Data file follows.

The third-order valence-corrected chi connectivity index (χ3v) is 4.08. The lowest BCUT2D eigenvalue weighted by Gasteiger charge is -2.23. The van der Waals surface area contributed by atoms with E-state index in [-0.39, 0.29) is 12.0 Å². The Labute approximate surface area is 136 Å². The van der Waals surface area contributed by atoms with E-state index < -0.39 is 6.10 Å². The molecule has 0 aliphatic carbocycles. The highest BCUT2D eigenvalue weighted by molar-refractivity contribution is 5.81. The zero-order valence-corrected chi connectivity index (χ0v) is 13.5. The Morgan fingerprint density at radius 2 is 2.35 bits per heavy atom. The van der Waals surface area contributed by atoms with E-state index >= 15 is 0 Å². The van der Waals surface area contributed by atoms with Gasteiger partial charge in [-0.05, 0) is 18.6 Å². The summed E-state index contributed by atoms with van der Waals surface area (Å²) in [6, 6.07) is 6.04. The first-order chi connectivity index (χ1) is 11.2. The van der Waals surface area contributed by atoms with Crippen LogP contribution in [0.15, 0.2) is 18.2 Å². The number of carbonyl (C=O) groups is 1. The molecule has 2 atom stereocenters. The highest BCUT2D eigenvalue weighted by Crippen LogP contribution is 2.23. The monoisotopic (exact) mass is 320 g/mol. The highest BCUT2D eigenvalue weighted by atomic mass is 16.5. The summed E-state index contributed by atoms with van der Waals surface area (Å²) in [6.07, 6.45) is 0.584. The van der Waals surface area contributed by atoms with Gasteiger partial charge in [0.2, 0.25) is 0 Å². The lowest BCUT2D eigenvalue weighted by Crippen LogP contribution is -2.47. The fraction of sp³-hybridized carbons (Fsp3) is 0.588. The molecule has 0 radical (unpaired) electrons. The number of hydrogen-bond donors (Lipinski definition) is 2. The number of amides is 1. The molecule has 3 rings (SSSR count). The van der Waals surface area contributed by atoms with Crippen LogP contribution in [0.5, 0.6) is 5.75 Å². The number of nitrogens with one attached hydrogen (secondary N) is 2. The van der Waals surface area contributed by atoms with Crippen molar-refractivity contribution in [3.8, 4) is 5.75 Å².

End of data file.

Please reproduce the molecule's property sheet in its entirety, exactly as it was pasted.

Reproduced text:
The third-order valence-corrected chi connectivity index (χ3v) is 4.08. The lowest BCUT2D eigenvalue weighted by Gasteiger charge is -2.23. The van der Waals surface area contributed by atoms with E-state index in [-0.39, 0.29) is 12.0 Å². The Labute approximate surface area is 136 Å². The van der Waals surface area contributed by atoms with E-state index < -0.39 is 6.10 Å². The molecule has 0 aliphatic carbocycles. The highest BCUT2D eigenvalue weighted by molar-refractivity contribution is 5.81. The zero-order valence-corrected chi connectivity index (χ0v) is 13.5. The Morgan fingerprint density at radius 2 is 2.35 bits per heavy atom. The van der Waals surface area contributed by atoms with E-state index >= 15 is 0 Å². The van der Waals surface area contributed by atoms with Gasteiger partial charge in [-0.05, 0) is 18.6 Å². The summed E-state index contributed by atoms with van der Waals surface area (Å²) in [6, 6.07) is 6.04. The first-order chi connectivity index (χ1) is 11.2. The van der Waals surface area contributed by atoms with Crippen LogP contribution in [0.15, 0.2) is 18.2 Å². The number of carbonyl (C=O) groups is 1. The molecule has 2 atom stereocenters. The highest BCUT2D eigenvalue weighted by Crippen LogP contribution is 2.23. The monoisotopic (exact) mass is 320 g/mol. The highest BCUT2D eigenvalue weighted by atomic mass is 16.5. The summed E-state index contributed by atoms with van der Waals surface area (Å²) in [6.07, 6.45) is 0.584. The van der Waals surface area contributed by atoms with Gasteiger partial charge in [0.2, 0.25) is 0 Å². The lowest BCUT2D eigenvalue weighted by Crippen LogP contribution is -2.47. The fraction of sp³-hybridized carbons (Fsp3) is 0.588. The molecule has 0 radical (unpaired) electrons. The number of hydrogen-bond donors (Lipinski definition) is 2. The number of amides is 1. The molecule has 3 rings (SSSR count). The van der Waals surface area contributed by atoms with Crippen LogP contribution in [0.5, 0.6) is 5.75 Å². The number of nitrogens with one attached hydrogen (secondary N) is 2. The van der Waals surface area contributed by atoms with Crippen molar-refractivity contribution in [3.8, 4) is 5.75 Å².